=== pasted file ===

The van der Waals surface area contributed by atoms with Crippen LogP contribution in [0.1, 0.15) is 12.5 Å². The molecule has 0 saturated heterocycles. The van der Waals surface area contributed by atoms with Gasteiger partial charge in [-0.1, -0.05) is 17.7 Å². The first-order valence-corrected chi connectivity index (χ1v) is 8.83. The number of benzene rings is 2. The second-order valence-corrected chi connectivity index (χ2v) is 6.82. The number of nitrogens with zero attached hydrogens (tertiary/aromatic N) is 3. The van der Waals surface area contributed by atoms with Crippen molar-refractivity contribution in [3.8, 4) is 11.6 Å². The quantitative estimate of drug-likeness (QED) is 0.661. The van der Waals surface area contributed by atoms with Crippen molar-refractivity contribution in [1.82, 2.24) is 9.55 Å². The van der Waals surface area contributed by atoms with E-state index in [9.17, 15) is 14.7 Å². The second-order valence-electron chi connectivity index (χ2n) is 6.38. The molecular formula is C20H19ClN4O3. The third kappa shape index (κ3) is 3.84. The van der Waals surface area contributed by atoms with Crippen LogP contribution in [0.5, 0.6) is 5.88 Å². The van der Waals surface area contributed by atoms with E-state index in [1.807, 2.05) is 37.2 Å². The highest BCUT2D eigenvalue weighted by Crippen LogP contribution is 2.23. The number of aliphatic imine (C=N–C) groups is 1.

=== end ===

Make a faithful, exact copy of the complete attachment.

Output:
The van der Waals surface area contributed by atoms with Crippen LogP contribution in [0.1, 0.15) is 12.5 Å². The molecule has 0 saturated heterocycles. The van der Waals surface area contributed by atoms with Gasteiger partial charge in [-0.1, -0.05) is 17.7 Å². The first-order valence-corrected chi connectivity index (χ1v) is 8.83. The number of benzene rings is 2. The second-order valence-corrected chi connectivity index (χ2v) is 6.82. The number of nitrogens with zero attached hydrogens (tertiary/aromatic N) is 3. The van der Waals surface area contributed by atoms with Crippen molar-refractivity contribution in [3.8, 4) is 11.6 Å². The quantitative estimate of drug-likeness (QED) is 0.661. The van der Waals surface area contributed by atoms with Crippen molar-refractivity contribution in [1.82, 2.24) is 9.55 Å². The van der Waals surface area contributed by atoms with E-state index in [9.17, 15) is 14.7 Å². The second-order valence-electron chi connectivity index (χ2n) is 6.38. The molecular formula is C20H19ClN4O3. The third kappa shape index (κ3) is 3.84. The van der Waals surface area contributed by atoms with Crippen LogP contribution in [0.5, 0.6) is 5.88 Å². The van der Waals surface area contributed by atoms with E-state index in [1.807, 2.05) is 37.2 Å². The highest BCUT2D eigenvalue weighted by Crippen LogP contribution is 2.23. The number of aliphatic imine (C=N–C) groups is 1.